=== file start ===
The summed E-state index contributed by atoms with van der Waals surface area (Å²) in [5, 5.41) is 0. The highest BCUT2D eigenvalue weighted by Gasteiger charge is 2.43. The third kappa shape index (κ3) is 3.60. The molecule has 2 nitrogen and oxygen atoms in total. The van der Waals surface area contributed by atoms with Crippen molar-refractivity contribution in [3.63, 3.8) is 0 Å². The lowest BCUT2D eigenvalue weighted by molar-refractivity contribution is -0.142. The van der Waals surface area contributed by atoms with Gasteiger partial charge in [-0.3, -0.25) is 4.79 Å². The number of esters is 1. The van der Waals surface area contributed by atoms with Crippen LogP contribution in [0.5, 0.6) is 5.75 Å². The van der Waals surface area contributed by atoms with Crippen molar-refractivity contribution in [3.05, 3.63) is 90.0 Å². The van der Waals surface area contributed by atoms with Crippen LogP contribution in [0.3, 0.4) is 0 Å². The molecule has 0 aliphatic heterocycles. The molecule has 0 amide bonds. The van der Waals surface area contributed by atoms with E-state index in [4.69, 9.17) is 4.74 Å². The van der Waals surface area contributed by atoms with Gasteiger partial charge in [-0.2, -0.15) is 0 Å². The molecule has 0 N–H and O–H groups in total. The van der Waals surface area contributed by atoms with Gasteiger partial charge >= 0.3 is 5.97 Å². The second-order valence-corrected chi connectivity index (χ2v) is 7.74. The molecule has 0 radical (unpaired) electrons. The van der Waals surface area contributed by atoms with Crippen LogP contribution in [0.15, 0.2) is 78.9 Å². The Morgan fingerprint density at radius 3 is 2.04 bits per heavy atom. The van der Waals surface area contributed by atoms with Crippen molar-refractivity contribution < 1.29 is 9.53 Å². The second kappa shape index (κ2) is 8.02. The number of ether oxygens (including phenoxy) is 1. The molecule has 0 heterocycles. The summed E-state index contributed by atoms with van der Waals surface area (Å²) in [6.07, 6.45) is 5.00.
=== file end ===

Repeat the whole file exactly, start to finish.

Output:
The summed E-state index contributed by atoms with van der Waals surface area (Å²) in [5, 5.41) is 0. The highest BCUT2D eigenvalue weighted by Gasteiger charge is 2.43. The third kappa shape index (κ3) is 3.60. The molecule has 2 nitrogen and oxygen atoms in total. The van der Waals surface area contributed by atoms with Crippen molar-refractivity contribution in [3.63, 3.8) is 0 Å². The lowest BCUT2D eigenvalue weighted by molar-refractivity contribution is -0.142. The van der Waals surface area contributed by atoms with Gasteiger partial charge in [-0.3, -0.25) is 4.79 Å². The number of esters is 1. The van der Waals surface area contributed by atoms with Crippen LogP contribution in [0.5, 0.6) is 5.75 Å². The van der Waals surface area contributed by atoms with Crippen molar-refractivity contribution in [3.05, 3.63) is 90.0 Å². The van der Waals surface area contributed by atoms with Crippen LogP contribution in [0.3, 0.4) is 0 Å². The molecule has 0 aliphatic heterocycles. The molecule has 0 amide bonds. The van der Waals surface area contributed by atoms with E-state index in [4.69, 9.17) is 4.74 Å². The van der Waals surface area contributed by atoms with Gasteiger partial charge in [-0.2, -0.15) is 0 Å². The molecule has 0 N–H and O–H groups in total. The van der Waals surface area contributed by atoms with Gasteiger partial charge >= 0.3 is 5.97 Å². The second-order valence-corrected chi connectivity index (χ2v) is 7.74. The molecule has 0 radical (unpaired) electrons. The van der Waals surface area contributed by atoms with Crippen LogP contribution in [0.15, 0.2) is 78.9 Å². The Morgan fingerprint density at radius 3 is 2.04 bits per heavy atom. The van der Waals surface area contributed by atoms with Crippen molar-refractivity contribution < 1.29 is 9.53 Å². The second kappa shape index (κ2) is 8.02. The number of ether oxygens (including phenoxy) is 1. The molecule has 0 heterocycles. The summed E-state index contributed by atoms with van der Waals surface area (Å²) in [6.07, 6.45) is 5.00.